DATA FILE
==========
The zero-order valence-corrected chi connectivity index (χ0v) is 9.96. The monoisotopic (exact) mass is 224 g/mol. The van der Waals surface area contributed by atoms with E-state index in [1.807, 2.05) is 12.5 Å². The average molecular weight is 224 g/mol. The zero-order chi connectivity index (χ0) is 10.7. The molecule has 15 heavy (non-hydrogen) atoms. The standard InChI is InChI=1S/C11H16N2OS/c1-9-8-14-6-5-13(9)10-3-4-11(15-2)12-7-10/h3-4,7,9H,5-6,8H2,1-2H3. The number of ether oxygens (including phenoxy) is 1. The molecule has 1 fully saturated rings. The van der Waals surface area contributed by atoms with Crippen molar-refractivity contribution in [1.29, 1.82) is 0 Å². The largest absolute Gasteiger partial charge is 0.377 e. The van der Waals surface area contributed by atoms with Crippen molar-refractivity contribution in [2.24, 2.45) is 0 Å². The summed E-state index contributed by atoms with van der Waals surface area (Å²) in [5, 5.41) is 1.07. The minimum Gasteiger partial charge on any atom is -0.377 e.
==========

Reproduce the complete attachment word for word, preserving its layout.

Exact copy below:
The zero-order valence-corrected chi connectivity index (χ0v) is 9.96. The monoisotopic (exact) mass is 224 g/mol. The van der Waals surface area contributed by atoms with E-state index in [1.807, 2.05) is 12.5 Å². The average molecular weight is 224 g/mol. The zero-order chi connectivity index (χ0) is 10.7. The molecule has 15 heavy (non-hydrogen) atoms. The standard InChI is InChI=1S/C11H16N2OS/c1-9-8-14-6-5-13(9)10-3-4-11(15-2)12-7-10/h3-4,7,9H,5-6,8H2,1-2H3. The number of ether oxygens (including phenoxy) is 1. The molecule has 1 fully saturated rings. The van der Waals surface area contributed by atoms with Crippen molar-refractivity contribution in [1.29, 1.82) is 0 Å². The largest absolute Gasteiger partial charge is 0.377 e. The van der Waals surface area contributed by atoms with Crippen molar-refractivity contribution in [2.24, 2.45) is 0 Å². The summed E-state index contributed by atoms with van der Waals surface area (Å²) in [5, 5.41) is 1.07. The minimum Gasteiger partial charge on any atom is -0.377 e.